Malcom Gladwell’s Outliers is a great book, and its author has a quirky sort of genius. A number of Gladwell’s points have peculiar relevance for parents and parenting—peculiar because Gladwell doesn’t talk about parents and kids much at all directly. I’ll start with the most obvious: Gladwell’s piece on the fact that the vast majority of players on Canadian National Hockey Team have birthdays in the first quarter of the year. This is, in essence, because hockey is a very important and competitive sport in Canada; it requires (unlike basketball) the use of a space that’s not easy to come by (skating rink); and the cut off age is January 1. The basic argument is that what starts out as a minor developmental advantage due to age ends up getting magnified every year: the slightly better kids get a lot more attention, thus making them better players, which makes them more likely to be selected the next year…and so on.
Some of these realities are hockey-specific, but not all of them. School districts with Talented and Gifted Programs select in a somewhat similar way (rarely do kids get second chances to play in, say, middle school). This often motivates people to hold a child back who’s on “the cusp” --or even just at the young end of his grade. This is especially the case with boys. A friend living in (very affluent) Westchester County, NY, told me that she’s facing pressure to hold back her son whose birthday is in the middle of the school year. The pressure is from other parents, since so many are keeping their kids at home for an extra year to give them an edge. I faced all this myself when dealing with my oldest daughter. She has a late birthday, as does her sister two years her junior. I didn’t like the idea of my girls being one year apart in school when they were two years apart in everything else. So for me, deciding for one was like deciding for both. In my search to figure out what was best for her I was amazed by the total lack of explanation. Every time I talked to someone about it, they told me to hold her back. But they could never give me a single good reason! As I often said to people, if we say it’s better for every child to stay back in these cases, the problem is the curriculum!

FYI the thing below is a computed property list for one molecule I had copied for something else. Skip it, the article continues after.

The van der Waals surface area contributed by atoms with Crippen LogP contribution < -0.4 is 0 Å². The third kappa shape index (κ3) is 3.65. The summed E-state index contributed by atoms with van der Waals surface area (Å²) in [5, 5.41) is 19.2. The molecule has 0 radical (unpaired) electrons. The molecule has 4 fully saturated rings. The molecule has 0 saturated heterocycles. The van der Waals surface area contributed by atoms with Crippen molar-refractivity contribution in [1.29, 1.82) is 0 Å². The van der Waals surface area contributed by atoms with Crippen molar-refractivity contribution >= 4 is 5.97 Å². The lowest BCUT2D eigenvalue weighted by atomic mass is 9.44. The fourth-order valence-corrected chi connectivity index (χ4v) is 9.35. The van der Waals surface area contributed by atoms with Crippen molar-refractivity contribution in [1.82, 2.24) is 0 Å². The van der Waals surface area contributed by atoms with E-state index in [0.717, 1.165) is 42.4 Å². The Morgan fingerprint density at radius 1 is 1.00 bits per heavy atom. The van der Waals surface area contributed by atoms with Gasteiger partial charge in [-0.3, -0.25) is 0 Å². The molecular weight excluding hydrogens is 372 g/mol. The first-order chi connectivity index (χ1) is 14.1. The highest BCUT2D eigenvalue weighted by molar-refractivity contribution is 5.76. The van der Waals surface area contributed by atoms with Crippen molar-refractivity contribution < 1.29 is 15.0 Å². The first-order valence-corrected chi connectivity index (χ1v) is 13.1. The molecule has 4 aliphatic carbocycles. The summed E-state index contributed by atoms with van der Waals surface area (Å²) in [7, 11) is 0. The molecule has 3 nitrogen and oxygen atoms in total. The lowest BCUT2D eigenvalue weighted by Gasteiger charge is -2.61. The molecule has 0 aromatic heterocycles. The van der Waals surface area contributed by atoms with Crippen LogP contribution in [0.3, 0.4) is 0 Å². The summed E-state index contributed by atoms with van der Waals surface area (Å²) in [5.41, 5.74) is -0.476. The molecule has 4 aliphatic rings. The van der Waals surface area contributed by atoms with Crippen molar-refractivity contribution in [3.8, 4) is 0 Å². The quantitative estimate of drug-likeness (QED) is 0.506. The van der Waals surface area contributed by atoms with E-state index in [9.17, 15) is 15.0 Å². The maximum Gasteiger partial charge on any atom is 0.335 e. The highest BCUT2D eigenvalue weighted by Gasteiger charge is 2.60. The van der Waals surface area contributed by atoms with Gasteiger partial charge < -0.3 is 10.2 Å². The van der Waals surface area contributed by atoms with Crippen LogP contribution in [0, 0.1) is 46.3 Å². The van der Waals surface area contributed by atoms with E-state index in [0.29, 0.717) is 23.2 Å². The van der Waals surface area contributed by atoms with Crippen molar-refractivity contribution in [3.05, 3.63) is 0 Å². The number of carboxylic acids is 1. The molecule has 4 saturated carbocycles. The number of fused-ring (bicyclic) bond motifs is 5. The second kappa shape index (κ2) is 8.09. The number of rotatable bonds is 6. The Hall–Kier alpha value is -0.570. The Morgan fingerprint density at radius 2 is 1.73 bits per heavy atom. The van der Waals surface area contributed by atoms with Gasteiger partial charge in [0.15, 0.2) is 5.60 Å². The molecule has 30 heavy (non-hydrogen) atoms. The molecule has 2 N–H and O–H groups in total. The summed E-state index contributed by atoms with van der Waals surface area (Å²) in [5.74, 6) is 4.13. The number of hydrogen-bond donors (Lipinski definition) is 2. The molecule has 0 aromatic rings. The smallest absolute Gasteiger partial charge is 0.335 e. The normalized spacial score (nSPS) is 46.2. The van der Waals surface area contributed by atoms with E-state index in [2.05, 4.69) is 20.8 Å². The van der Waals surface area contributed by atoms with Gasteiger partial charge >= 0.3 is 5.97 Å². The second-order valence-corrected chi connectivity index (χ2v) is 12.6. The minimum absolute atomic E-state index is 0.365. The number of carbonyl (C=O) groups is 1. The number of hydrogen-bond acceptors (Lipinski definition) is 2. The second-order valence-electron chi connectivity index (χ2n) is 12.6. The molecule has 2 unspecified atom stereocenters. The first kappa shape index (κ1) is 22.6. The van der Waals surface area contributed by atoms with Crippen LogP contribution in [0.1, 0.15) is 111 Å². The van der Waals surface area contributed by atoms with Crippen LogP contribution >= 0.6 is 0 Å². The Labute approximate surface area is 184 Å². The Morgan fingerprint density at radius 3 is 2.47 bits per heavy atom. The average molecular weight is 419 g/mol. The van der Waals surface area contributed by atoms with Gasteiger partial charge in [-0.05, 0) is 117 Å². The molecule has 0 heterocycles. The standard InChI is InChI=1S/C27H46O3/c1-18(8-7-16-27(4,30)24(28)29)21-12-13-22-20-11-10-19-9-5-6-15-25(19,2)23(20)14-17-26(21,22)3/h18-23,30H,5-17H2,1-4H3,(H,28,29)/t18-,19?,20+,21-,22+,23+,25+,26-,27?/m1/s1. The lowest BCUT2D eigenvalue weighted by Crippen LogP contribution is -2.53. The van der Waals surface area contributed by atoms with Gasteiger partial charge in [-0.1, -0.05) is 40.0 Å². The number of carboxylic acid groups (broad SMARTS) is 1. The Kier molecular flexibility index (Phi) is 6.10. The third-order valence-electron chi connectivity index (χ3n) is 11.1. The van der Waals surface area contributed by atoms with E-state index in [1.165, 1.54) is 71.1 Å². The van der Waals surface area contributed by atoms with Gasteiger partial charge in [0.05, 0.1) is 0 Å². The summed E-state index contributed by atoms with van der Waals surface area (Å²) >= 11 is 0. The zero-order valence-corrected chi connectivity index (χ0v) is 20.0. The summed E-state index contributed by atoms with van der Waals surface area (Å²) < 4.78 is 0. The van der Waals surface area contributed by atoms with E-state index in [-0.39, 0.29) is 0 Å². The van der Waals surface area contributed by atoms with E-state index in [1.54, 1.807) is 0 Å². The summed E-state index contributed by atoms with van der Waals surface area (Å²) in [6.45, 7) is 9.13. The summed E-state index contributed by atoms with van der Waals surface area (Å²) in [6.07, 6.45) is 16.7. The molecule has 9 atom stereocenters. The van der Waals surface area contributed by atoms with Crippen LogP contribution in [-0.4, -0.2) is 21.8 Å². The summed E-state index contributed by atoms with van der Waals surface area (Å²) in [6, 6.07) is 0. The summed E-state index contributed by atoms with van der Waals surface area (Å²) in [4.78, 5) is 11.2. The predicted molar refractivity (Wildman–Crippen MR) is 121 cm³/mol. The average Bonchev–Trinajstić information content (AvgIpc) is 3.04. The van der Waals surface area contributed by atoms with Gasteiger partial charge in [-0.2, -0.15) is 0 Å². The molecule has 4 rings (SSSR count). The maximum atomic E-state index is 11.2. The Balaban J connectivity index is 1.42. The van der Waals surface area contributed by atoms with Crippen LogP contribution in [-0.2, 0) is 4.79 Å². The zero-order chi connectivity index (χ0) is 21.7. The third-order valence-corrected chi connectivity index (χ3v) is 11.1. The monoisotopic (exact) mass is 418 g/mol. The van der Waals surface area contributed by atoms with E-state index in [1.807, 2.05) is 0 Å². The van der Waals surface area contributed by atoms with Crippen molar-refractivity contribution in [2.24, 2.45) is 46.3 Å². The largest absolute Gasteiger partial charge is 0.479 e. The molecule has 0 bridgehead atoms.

But Gladwell would probably be keeping his son back. And I see where he’s coming from: there are distinct advantages to being a big fish in a small pond. But I wonder if, in our pursuit of success that we can measure, we’re missing other factors. My sister in law has two brothers who were both young for their school year, both of whom went on to be real leaders in their time at the Naval Academy. The disadvantages of being young seemed to have worked to their favor in some way (something which Gladwell recognizes in fascinating detail elsewhere in Outliers.
There is a former student of mine who is a great counter example—I’ll call him “K.” K is the youngest of his family’s four sons. K is a bit on the young side, and his mother was undecided about what to do with him. She had a friend with a son whose birthday was close to K’s, and she decided that whatever her friend did her son, she’d do as well. The friend’s mom had her son start school; and so K did,too. K would seem like a prime candidate for bitterness over all this: he was a serious competitive swimmer in high school, and he (arguably, anyway) missed out on getting recruited as a result of his age. He probably could have gotten into a better college than the one where I teach (which is good, but not Ivy League material)—with all the advantages that represents—if he had been a grade behind.
But K isn’t bitter. Once he started college, he stopped swimming—and freed up a whole lot of time! An Electrical Engineering major, he’s about to graduate, and is poised to get a very good job in a time where jobs are scarce. And he doesn’t miss swimming at all.